It took eight refugees on and taught them baking skills over seven weeks. Then, for four weeks from 1 September, the group sold the bread they baked to 35 subscribers in the area.
The subscription fee was £35, which entitled subscribers to a loaf of bread a week for seven weeks.
Ben Mackinnon, founder of E5 Bakehouse, told British Baker that E5 Bakehouse “tries to do things really well”, using renewable energy and organic ingredients.
The refugees it worked with benefited from learning the technicalities of baking and also enjoyed being part of a community.
Mackinnon said: “We have trained women from all countries and backgrounds - Congo, Iraq, Uzbekistan and Zimbabwe, for example. All training classes were conducted in English as all spoke a common level of English.”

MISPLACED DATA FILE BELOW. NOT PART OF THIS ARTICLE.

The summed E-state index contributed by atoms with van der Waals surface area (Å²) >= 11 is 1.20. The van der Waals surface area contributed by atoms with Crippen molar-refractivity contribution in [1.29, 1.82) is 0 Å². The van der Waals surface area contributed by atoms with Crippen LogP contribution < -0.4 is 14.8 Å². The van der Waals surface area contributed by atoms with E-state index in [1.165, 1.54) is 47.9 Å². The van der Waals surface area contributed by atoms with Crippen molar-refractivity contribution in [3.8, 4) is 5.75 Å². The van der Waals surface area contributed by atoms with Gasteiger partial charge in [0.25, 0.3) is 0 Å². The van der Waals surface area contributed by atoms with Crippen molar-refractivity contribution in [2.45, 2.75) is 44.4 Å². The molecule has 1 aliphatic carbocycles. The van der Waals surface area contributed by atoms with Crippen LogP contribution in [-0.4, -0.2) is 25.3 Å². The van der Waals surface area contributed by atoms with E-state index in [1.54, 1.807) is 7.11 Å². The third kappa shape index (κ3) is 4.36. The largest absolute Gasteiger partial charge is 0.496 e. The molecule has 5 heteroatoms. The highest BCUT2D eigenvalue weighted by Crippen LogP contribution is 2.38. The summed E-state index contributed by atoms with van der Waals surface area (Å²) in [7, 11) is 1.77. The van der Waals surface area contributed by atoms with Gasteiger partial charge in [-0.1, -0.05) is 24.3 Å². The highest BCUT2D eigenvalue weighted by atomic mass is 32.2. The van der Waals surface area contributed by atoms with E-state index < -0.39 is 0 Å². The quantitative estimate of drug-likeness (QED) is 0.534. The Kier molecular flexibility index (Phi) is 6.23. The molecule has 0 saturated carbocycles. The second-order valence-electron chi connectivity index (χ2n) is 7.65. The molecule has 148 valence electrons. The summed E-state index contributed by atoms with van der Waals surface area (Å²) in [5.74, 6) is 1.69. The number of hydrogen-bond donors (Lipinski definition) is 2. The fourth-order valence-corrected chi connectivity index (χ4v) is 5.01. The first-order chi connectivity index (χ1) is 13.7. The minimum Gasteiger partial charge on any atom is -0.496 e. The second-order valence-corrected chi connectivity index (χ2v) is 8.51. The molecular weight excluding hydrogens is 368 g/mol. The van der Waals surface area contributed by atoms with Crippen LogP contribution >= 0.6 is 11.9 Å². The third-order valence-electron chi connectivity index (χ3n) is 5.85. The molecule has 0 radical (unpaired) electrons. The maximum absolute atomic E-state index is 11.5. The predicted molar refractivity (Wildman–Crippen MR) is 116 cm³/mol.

It was the second time that E5 Bakehouse had collaborated with a group of women put forward by the Refugee Council, he said.
A previous group of eight had worked for four months in catering for cinema screenings. Seven of these were now employed on one of the bakery’s mobile stands.
This time the E5 Bakehouse had taken one of the group on to its staff following the project.
Mackinnon told British Baker that the Goring Hotel in central London was considering lending its own facilities and offering pastry training from its chefs for a future project, although there were no immediate plans for one, as the Refugee Council was dealing with the current refugee crises.
E5 Bakehouse, based in a railway arch in the East End of London, is a retail and wholesale bakery and café, which delivers by bike to 50 customers around Hackney. It sells a rye loaf at £2.80 and a hand-rolled baguette at £2.60, while a large wholemeal sourdough is £5.